How to Make the Best of It
By Ekaterina Dobryakova, PhD
In science and other fields, team work is very important. Team work means that each member contributes something to fulfill the overarching goal, a particular piece of a puzzle to complete the mosaic, to make the gestalt.
In a grant proposal or even in an IRB application, usually roles each person fulfills on a project are outlined. Assignment of tasks on a project is one of the primary roles of the Principal Investigator (PI). When you are at the early stages of your career, you do not have to worry about that responsibility, as you are usually part of the team and what you have to do on the project is determined by the PI. But as you grow in the field, at some point it will be your responsibility to assemble that team for the IRB and write up that grant proposal. And what if you find yourself in a situation where you and your friend come up with a project, the equipment is there, and you run some subjects to get pilot data? Below are a few things and benefits of being part of a team.
Communication – As in every field, including rehabilitation and science, communication is key. That is, communication between team members to figure out who is responsible for completion of a particular piece of the puzzle. Thus, even if you are part a team, do not assume that the responsibilities and roles about who is doing what are clear to others on the team because on other projects they did this one specific thing and you want them to do the same on your project. If you are under a PI who did not initiate a conversation about it, discuss and clarify your responsibilities.
Timing – This leads us to another caveat of team work. You need to discuss responsibilities as early as possible so that by the end of the project you don’t end up thinking that your colleague was doing data analysis that he or she thought you will be doing. Things should be discussed at the earliest stages of a project.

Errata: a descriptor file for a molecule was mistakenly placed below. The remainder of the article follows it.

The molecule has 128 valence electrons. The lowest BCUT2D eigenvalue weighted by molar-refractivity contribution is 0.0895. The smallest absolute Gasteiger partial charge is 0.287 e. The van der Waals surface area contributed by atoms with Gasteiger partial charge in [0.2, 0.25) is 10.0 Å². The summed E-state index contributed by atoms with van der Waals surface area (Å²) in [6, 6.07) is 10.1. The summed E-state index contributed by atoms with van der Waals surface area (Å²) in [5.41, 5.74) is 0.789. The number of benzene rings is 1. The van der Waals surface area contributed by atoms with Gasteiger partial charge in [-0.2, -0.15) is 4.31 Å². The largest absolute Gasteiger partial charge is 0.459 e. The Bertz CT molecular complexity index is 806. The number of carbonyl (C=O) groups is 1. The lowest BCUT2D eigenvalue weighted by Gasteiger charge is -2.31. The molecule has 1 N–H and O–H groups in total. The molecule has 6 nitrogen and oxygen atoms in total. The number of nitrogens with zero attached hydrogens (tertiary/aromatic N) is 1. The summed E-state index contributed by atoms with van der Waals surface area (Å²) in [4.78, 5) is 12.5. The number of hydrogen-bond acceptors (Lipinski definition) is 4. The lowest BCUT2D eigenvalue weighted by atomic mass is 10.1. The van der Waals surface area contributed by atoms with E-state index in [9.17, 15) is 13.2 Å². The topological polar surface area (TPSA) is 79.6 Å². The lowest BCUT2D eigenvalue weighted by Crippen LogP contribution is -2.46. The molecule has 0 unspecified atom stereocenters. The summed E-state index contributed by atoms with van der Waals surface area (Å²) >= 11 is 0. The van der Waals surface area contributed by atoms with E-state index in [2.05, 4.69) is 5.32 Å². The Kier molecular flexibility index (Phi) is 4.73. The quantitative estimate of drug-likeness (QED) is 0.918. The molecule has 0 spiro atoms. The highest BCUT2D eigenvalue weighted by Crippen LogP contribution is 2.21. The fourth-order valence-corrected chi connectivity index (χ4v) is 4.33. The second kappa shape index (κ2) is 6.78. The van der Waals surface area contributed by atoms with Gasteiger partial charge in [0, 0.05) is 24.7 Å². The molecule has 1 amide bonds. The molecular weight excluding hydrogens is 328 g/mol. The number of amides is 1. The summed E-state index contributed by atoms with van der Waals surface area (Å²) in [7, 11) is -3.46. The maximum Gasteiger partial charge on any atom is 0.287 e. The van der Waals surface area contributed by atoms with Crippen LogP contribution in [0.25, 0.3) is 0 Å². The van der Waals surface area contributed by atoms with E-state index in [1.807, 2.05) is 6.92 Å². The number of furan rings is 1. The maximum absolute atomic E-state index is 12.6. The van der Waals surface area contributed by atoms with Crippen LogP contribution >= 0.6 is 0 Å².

Being perceived as a good collaborator – Being part of a team definitely gives a lot of experience but that doesn’t mean that you have to get involved in every team project offered to you. Choose wisely. The ability to choose might also depend on the stage of your career, but you have to try and think how each project will look on your CV that has to tell a cohesive story rather then be full of random one-time projects.
Communication – While communicating your needs might be difficult and intimidating, this is a skill you need to learn sooner rather than later. In addition, through communication with your team members you might discover new ideas that can blossom into new projects. That means new potential funding and publications, and one more line on your expanding CV.
Timing – Being part of a team or having a team also means that one project can get completed faster than the project where all responsibilities are on you. That means potentially less stress and more projects that you can dedicate your time and effort on.
Being perceived as a good collaborator – Being part of a team gives a lot of experience on how to communicate with people, manage your time and effort and can actually expose you to new people and opportunities, thus expanding your network. After successfully completing a project, word can travel fast that you are good to work with and thus you can get invited to more teams and projects.